New French Immigration Bill Divides Ruling Party
On Monday, the French parliament will begin debate on an immigration and asylum bill proposed by President Emmanuel Marcon. His political party, La République En Marche (LREM), has been largely divided regarding the merits of the bill.
So far, in excess of 1,000 amendments to the bill have been proposed by French lawmakers, with around a fifth of them coming from LREM. The party is the strongest one in the National Assembly, which is the country's lower house of parliament.
There are two measures in the bill that been controversial. The first is one that will allow for the prosecution of anyone who aids an immigrant to either enter or stay in the country illegally. The other controversial measure would allow for the detention of the children of parents who have failed to receive asylum status, prior to their deportation.
Christophe Castaner, who is the president's liason with parliament, said in an interview on Monday that there is a lack of cohesion among those who oppose the bill. He also seemed to infer that opponents of the bill within the LREM were being disloyal to the president. He said that the bill represents the president's immigration vision, and that it was this vision that got not only the president elected but also LREM lawmakers.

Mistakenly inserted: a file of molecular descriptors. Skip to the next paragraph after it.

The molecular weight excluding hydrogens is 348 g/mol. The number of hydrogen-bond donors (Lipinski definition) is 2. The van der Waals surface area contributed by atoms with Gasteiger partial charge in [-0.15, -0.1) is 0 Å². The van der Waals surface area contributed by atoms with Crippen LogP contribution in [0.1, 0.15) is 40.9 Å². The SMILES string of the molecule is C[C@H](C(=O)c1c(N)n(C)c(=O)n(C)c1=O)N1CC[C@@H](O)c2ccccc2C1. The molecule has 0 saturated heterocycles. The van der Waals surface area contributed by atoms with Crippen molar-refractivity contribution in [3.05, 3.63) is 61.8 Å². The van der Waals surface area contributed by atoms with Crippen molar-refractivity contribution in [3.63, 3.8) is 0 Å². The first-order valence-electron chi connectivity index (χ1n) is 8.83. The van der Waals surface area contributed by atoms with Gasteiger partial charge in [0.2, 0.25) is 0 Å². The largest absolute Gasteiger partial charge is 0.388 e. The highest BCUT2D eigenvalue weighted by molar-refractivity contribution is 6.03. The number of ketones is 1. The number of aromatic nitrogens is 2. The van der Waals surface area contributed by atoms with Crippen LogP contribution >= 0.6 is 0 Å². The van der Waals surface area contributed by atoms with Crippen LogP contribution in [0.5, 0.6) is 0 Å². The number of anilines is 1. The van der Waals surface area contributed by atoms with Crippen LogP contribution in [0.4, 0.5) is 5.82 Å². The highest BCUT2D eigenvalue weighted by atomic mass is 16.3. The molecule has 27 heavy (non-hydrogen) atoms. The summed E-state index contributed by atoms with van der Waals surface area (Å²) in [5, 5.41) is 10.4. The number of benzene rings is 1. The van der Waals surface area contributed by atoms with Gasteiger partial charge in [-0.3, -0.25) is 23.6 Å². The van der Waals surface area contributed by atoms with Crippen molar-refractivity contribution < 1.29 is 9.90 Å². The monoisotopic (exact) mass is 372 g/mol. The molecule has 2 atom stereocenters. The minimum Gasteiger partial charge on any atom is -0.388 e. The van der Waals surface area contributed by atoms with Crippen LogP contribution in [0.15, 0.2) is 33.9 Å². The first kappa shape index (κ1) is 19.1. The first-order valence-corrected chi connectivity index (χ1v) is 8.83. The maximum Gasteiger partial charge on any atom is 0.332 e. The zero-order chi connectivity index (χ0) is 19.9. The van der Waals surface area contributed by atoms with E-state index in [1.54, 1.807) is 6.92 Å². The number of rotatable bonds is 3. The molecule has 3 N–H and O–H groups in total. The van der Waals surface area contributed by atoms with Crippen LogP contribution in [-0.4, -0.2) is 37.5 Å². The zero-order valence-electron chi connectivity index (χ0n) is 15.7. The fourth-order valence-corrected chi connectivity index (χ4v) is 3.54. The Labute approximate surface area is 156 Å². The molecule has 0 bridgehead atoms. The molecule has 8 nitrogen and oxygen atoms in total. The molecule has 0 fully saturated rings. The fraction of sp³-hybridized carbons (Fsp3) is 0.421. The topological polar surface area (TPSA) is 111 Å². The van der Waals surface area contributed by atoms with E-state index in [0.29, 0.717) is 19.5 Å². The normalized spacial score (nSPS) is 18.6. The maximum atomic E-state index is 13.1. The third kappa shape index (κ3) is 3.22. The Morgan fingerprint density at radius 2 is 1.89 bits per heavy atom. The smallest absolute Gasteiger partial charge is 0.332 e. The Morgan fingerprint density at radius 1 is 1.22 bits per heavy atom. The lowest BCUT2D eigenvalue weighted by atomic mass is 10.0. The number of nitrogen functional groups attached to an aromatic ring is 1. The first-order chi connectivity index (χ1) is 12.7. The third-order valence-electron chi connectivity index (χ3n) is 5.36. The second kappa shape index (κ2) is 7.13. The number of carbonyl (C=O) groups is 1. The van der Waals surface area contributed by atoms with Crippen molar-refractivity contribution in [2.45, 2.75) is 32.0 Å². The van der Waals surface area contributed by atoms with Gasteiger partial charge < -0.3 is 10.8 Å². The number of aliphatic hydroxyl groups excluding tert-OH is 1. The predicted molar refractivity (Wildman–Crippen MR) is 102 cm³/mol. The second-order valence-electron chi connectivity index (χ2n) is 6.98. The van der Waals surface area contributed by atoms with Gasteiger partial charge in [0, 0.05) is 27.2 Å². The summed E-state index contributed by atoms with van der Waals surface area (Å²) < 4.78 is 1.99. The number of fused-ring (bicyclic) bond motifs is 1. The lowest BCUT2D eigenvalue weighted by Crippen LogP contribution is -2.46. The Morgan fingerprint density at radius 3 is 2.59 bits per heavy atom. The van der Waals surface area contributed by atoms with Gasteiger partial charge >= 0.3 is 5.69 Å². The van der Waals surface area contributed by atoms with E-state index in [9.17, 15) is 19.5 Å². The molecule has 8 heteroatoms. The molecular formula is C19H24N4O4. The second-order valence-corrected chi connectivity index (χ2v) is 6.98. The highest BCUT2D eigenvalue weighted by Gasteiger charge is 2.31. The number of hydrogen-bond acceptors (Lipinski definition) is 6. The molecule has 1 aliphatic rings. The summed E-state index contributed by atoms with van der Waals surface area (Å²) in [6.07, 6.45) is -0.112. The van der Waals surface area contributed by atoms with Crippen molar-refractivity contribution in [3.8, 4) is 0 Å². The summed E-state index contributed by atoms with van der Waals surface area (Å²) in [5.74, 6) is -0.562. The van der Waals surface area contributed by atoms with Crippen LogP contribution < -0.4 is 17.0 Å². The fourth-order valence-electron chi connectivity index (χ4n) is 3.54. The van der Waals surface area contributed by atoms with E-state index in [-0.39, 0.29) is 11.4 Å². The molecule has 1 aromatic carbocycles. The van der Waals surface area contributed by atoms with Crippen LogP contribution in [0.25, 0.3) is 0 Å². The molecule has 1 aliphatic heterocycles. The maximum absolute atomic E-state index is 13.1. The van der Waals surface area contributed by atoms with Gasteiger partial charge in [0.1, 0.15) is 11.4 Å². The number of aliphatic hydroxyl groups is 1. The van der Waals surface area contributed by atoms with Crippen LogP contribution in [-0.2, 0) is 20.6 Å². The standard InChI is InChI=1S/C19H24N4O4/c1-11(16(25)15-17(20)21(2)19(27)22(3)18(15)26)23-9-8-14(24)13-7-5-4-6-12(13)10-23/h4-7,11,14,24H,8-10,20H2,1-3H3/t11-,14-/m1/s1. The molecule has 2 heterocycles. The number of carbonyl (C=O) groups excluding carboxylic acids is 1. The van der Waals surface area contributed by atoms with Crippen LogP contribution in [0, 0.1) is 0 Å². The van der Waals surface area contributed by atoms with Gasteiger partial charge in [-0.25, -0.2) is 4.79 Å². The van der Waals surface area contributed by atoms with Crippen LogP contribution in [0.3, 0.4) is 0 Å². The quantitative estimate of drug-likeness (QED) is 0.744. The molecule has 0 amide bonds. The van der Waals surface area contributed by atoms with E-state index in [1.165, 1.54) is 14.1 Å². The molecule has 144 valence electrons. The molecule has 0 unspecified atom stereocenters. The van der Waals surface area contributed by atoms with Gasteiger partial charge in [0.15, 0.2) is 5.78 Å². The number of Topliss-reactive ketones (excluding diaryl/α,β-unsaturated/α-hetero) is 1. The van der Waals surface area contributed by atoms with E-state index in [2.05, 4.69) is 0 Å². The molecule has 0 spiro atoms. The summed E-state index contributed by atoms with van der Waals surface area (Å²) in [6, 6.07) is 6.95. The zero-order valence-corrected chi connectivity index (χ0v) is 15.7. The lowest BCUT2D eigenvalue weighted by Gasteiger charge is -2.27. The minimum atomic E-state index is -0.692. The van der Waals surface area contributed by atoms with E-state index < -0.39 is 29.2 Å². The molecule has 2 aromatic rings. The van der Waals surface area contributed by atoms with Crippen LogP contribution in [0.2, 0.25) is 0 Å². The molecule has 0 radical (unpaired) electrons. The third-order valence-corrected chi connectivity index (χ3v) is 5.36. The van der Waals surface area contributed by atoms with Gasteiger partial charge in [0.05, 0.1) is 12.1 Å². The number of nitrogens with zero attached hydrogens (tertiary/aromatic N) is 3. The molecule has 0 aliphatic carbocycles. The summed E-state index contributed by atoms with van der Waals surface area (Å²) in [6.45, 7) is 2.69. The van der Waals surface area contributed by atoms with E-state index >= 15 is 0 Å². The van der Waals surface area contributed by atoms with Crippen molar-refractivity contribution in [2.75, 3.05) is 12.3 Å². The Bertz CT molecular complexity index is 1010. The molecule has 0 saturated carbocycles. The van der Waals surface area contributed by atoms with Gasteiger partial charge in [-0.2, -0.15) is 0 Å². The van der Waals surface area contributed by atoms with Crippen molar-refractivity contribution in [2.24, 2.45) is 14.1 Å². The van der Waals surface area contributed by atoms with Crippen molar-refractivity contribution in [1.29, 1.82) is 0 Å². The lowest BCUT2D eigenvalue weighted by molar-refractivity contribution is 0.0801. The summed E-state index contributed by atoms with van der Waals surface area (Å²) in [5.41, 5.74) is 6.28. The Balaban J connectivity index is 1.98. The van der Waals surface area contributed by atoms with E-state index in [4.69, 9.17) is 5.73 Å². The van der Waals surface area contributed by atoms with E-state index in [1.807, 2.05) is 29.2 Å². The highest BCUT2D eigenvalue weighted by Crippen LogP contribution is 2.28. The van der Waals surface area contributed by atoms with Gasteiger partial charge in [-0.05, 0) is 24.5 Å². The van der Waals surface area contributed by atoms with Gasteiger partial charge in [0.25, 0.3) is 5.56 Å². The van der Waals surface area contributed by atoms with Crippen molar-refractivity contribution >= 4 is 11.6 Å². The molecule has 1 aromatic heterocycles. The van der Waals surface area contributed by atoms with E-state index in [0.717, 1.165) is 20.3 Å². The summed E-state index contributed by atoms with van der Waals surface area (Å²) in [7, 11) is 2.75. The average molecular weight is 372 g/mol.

Richard Ferrand, who is the LREM party leader in parliament, personally talked to 20 party members who are opposed to the bill, and he asserted that he would do whatever it takes to get the bill passed.
On Sunday, the president said in an interview that the bill was necessary because of the large influx of immigrants that have been streaming across Europe, and who are likely to continue doing so. He further justified detaining children, by saying that — if you do not detain children — there is no way you can deport families.
The president also defended prosecuting those who help illegal immigrants, by saying that — while there are some good people who help immigrants for humanitarian motives and that these people should not be prosecuted — there are others who need to be punished for their actions.
On Friday, the National Assembly is scheduled to vote on the bill.
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